With many logo designers there is a lot of confusion regarding what constitutes a company’s brand. Many inexperienced logo designers think the company logo is the brand so there is a tendency to merge the concepts of brand, corporate identity, and image into a single package that must then be conveyed through the logo.
In truth, your company’s brand, identity, and image are all separate facets of its market presence. Each plays an important role in positioning your business in front of your target audience. Your logo is responsible for communicating elements of each, but only in a limited fashion.
Let’s take a closer look at how these pieces fit together;.
The concept of a brand is complex, and I will only touch upon the surface issues related directly to logo design. Many mistake a business’s brand as the icon, emblem or image with which they are most familiar (e.g. the ‘tick’ or ‘swoosh’ graphic for Nike). From this misconception, it’s understandable that so many would consider a business’s brand and logo as identical. But the two are entirely different.
Your brand represents how a person feels toward your company. It includes beliefs, attitudes, and feelings regarding your business and its values. From this, it follows that your brand is actually based on your market’s perception of your company. This is an area in which your logo can have a major influence.
For example, the colors you use in your logo convey specific ideas, which in turn trigger thoughts and feelings with your audience. The icons or symbols within the logo design also play a role, as does the font or typeface. When a person sees your logo, they recall the feelings they harbor for your company (whether good or bad). You can influence their perceptions with your design. While your logo is not your brand, it can evoke the emotions people have for your company.
What Makes A Company Identity?
Your company’s identity represents how people perceive your image. It includes your values, personality, industry longevity, and many other attributes. It is comprised of all the visible elements to which your target market is exposed. For example, it includes your stationary, packaging, promotional displays, brochures, business cards and of course, your logo. Any visual presentation contributes to your business’s overall identity.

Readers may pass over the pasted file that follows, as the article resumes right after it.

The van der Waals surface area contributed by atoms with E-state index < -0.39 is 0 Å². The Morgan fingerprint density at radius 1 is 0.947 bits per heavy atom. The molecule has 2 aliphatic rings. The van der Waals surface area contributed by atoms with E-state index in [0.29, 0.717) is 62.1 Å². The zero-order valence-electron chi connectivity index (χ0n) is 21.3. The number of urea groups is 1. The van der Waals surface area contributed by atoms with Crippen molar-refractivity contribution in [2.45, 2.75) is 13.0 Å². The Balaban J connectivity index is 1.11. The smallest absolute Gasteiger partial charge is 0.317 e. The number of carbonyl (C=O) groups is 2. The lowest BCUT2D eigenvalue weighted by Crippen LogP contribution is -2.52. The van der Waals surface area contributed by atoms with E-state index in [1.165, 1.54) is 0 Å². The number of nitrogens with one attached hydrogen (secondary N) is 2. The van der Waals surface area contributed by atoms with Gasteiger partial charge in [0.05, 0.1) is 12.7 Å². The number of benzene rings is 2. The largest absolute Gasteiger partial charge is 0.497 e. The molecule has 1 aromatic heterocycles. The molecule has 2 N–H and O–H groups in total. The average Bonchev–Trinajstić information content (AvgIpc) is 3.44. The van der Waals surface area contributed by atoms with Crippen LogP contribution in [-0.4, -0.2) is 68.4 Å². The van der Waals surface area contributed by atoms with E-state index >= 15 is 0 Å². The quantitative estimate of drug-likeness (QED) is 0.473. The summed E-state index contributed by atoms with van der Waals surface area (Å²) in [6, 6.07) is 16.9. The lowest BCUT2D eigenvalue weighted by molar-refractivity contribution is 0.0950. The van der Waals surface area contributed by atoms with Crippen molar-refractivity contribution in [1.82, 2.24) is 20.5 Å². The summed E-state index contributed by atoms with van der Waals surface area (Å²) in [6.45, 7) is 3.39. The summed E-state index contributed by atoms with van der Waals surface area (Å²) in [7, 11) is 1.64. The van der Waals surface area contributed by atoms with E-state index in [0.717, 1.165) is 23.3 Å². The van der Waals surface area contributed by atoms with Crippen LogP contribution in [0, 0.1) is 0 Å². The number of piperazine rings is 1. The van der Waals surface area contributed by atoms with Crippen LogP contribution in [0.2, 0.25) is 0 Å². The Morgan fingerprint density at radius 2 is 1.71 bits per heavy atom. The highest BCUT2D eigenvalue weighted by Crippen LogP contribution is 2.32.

Because certain visual devices play a key role in how an identity forms, companies usually dictate the ways in which they can be used. They set guidelines, which might include official colors, fonts, typefaces, and similar elements. By regulating the use of these devices, companies can maintain a level of consistency with their identity.
Logos Provide Instant Recognition
So, where does this leave your logo? If your brand signifies how people feel about your company, and your identity reflects how they perceive your image, what is the job of your company’s logo? At its simplest, its job is to help people identify your company. Within a moment of seeing it, a person should be able to instantly recall your brand and identity. Your logo symbolizes both, and provides a bridge between them.
In some cases, this immediate recognition is triggered by a single symbol. For example, the very simple apple logo. Its clean, crisp and easily recognisable without having the company name written underneath it. Immediately the symbol is seen, it produces thoughts of innovation, reliability and trust.
Realise that your logo does not equal your brand, instead, it supports your brand and identity, providing a connection between them. This is a key distinction that will help you achieve a memorable logo that triggers an immediate and emotional response.
If you are looking for a new or refreshed logo design, corporate identity or new business branding then please view our range of ‘Business Branding Packages‘ tailored to suit the smallest of business budgets.